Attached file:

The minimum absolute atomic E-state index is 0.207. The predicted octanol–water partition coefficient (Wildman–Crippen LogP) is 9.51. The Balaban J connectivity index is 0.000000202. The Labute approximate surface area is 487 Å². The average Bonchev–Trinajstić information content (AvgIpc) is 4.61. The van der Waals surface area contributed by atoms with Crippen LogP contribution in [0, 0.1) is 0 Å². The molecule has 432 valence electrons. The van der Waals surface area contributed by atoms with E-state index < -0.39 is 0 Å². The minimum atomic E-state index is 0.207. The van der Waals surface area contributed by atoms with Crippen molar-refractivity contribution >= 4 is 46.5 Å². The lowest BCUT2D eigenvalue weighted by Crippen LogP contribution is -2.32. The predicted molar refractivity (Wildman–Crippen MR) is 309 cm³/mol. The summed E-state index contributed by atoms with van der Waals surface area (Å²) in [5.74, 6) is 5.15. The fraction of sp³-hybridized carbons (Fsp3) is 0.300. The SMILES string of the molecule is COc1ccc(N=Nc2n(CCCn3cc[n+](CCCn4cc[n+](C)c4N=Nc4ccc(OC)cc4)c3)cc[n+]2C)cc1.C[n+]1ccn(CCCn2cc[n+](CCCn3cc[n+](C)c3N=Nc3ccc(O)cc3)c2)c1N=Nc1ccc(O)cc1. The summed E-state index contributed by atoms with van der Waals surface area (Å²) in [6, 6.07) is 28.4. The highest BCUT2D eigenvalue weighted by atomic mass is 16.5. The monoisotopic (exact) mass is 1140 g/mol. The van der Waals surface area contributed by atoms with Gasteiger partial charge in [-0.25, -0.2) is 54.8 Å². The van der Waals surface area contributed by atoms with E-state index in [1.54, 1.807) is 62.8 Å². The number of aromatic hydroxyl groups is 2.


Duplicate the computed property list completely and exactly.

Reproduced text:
The minimum absolute atomic E-state index is 0.207. The predicted octanol–water partition coefficient (Wildman–Crippen LogP) is 9.51. The Balaban J connectivity index is 0.000000202. The Labute approximate surface area is 487 Å². The average Bonchev–Trinajstić information content (AvgIpc) is 4.61. The van der Waals surface area contributed by atoms with Crippen LogP contribution in [0, 0.1) is 0 Å². The molecule has 432 valence electrons. The van der Waals surface area contributed by atoms with E-state index < -0.39 is 0 Å². The minimum atomic E-state index is 0.207. The van der Waals surface area contributed by atoms with Crippen molar-refractivity contribution >= 4 is 46.5 Å². The lowest BCUT2D eigenvalue weighted by Crippen LogP contribution is -2.32. The predicted molar refractivity (Wildman–Crippen MR) is 309 cm³/mol. The summed E-state index contributed by atoms with van der Waals surface area (Å²) in [5.74, 6) is 5.15. The fraction of sp³-hybridized carbons (Fsp3) is 0.300. The SMILES string of the molecule is COc1ccc(N=Nc2n(CCCn3cc[n+](CCCn4cc[n+](C)c4N=Nc4ccc(OC)cc4)c3)cc[n+]2C)cc1.C[n+]1ccn(CCCn2cc[n+](CCCn3cc[n+](C)c3N=Nc3ccc(O)cc3)c2)c1N=Nc1ccc(O)cc1. The summed E-state index contributed by atoms with van der Waals surface area (Å²) in [6, 6.07) is 28.4. The highest BCUT2D eigenvalue weighted by atomic mass is 16.5. The monoisotopic (exact) mass is 1140 g/mol. The van der Waals surface area contributed by atoms with Gasteiger partial charge in [-0.25, -0.2) is 54.8 Å². The van der Waals surface area contributed by atoms with E-state index in [1.54, 1.807) is 62.8 Å². The number of aromatic hydroxyl groups is 2.